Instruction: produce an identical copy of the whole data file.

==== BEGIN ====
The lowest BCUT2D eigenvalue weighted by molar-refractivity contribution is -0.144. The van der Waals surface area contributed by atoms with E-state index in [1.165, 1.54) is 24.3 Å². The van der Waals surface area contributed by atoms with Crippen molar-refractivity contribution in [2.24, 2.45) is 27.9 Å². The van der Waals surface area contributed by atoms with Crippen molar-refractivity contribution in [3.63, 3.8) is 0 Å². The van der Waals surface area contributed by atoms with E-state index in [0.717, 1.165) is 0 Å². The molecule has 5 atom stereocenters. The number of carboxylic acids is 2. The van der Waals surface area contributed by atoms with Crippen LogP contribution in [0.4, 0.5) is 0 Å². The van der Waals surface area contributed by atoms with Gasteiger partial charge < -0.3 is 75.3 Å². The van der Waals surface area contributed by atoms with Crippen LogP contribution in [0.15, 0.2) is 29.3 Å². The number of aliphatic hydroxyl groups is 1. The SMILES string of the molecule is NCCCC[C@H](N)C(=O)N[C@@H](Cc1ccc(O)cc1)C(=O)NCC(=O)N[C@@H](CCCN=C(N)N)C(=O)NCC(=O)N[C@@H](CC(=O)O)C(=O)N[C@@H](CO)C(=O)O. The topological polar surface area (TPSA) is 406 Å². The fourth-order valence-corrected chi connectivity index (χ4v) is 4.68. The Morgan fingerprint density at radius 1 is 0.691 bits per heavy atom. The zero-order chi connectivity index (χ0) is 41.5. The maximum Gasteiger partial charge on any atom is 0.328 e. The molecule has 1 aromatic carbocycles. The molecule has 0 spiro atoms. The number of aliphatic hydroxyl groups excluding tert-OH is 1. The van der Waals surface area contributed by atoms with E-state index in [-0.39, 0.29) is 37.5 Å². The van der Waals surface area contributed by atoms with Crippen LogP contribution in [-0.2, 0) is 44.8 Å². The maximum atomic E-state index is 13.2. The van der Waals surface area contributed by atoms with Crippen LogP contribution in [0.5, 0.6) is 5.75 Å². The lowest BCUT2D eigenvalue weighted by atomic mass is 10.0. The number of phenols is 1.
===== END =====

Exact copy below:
The lowest BCUT2D eigenvalue weighted by molar-refractivity contribution is -0.144. The van der Waals surface area contributed by atoms with E-state index in [1.165, 1.54) is 24.3 Å². The van der Waals surface area contributed by atoms with Crippen molar-refractivity contribution in [2.24, 2.45) is 27.9 Å². The van der Waals surface area contributed by atoms with Crippen molar-refractivity contribution in [3.63, 3.8) is 0 Å². The van der Waals surface area contributed by atoms with E-state index in [0.717, 1.165) is 0 Å². The molecule has 5 atom stereocenters. The number of carboxylic acids is 2. The van der Waals surface area contributed by atoms with Crippen LogP contribution in [0.4, 0.5) is 0 Å². The van der Waals surface area contributed by atoms with Gasteiger partial charge < -0.3 is 75.3 Å². The van der Waals surface area contributed by atoms with Crippen LogP contribution in [0.15, 0.2) is 29.3 Å². The number of aliphatic hydroxyl groups is 1. The SMILES string of the molecule is NCCCC[C@H](N)C(=O)N[C@@H](Cc1ccc(O)cc1)C(=O)NCC(=O)N[C@@H](CCCN=C(N)N)C(=O)NCC(=O)N[C@@H](CC(=O)O)C(=O)N[C@@H](CO)C(=O)O. The topological polar surface area (TPSA) is 406 Å². The fourth-order valence-corrected chi connectivity index (χ4v) is 4.68. The Morgan fingerprint density at radius 1 is 0.691 bits per heavy atom. The zero-order chi connectivity index (χ0) is 41.5. The maximum Gasteiger partial charge on any atom is 0.328 e. The molecule has 1 aromatic carbocycles. The molecule has 0 spiro atoms. The number of aliphatic hydroxyl groups excluding tert-OH is 1. The van der Waals surface area contributed by atoms with E-state index in [-0.39, 0.29) is 37.5 Å². The van der Waals surface area contributed by atoms with Crippen LogP contribution in [-0.2, 0) is 44.8 Å². The maximum atomic E-state index is 13.2. The van der Waals surface area contributed by atoms with Crippen LogP contribution in [0.5, 0.6) is 5.75 Å². The lowest BCUT2D eigenvalue weighted by atomic mass is 10.0. The number of phenols is 1.